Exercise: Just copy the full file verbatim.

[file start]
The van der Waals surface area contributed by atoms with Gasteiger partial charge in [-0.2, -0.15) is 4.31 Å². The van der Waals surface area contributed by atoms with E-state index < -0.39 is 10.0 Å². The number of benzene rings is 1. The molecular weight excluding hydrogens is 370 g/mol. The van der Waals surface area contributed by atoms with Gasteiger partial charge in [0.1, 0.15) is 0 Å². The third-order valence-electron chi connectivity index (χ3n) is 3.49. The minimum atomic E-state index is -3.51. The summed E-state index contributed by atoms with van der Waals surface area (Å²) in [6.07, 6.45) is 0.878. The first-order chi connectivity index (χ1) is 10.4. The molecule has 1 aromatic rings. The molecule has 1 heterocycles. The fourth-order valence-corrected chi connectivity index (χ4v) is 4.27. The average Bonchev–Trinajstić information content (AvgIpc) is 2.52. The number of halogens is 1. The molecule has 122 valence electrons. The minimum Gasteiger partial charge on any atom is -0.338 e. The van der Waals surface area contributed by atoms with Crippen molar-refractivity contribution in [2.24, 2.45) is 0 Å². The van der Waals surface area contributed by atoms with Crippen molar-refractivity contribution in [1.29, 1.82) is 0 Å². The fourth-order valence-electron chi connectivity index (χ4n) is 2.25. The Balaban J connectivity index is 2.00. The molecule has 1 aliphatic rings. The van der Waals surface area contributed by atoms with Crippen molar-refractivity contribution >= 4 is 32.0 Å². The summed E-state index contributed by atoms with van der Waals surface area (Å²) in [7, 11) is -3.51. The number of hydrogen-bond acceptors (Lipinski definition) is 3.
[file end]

The van der Waals surface area contributed by atoms with Gasteiger partial charge in [-0.2, -0.15) is 4.31 Å². The van der Waals surface area contributed by atoms with E-state index < -0.39 is 10.0 Å². The number of benzene rings is 1. The molecular weight excluding hydrogens is 370 g/mol. The van der Waals surface area contributed by atoms with Gasteiger partial charge in [0.1, 0.15) is 0 Å². The third-order valence-electron chi connectivity index (χ3n) is 3.49. The minimum atomic E-state index is -3.51. The summed E-state index contributed by atoms with van der Waals surface area (Å²) in [6.07, 6.45) is 0.878. The first-order chi connectivity index (χ1) is 10.4. The molecule has 1 aromatic rings. The molecule has 1 heterocycles. The fourth-order valence-corrected chi connectivity index (χ4v) is 4.27. The average Bonchev–Trinajstić information content (AvgIpc) is 2.52. The number of halogens is 1. The molecule has 122 valence electrons. The minimum Gasteiger partial charge on any atom is -0.338 e. The van der Waals surface area contributed by atoms with Crippen molar-refractivity contribution in [2.24, 2.45) is 0 Å². The van der Waals surface area contributed by atoms with Crippen molar-refractivity contribution in [1.29, 1.82) is 0 Å². The fourth-order valence-electron chi connectivity index (χ4n) is 2.25. The Balaban J connectivity index is 2.00. The molecule has 1 aliphatic rings. The van der Waals surface area contributed by atoms with Crippen molar-refractivity contribution >= 4 is 32.0 Å². The summed E-state index contributed by atoms with van der Waals surface area (Å²) in [7, 11) is -3.51. The number of hydrogen-bond acceptors (Lipinski definition) is 3.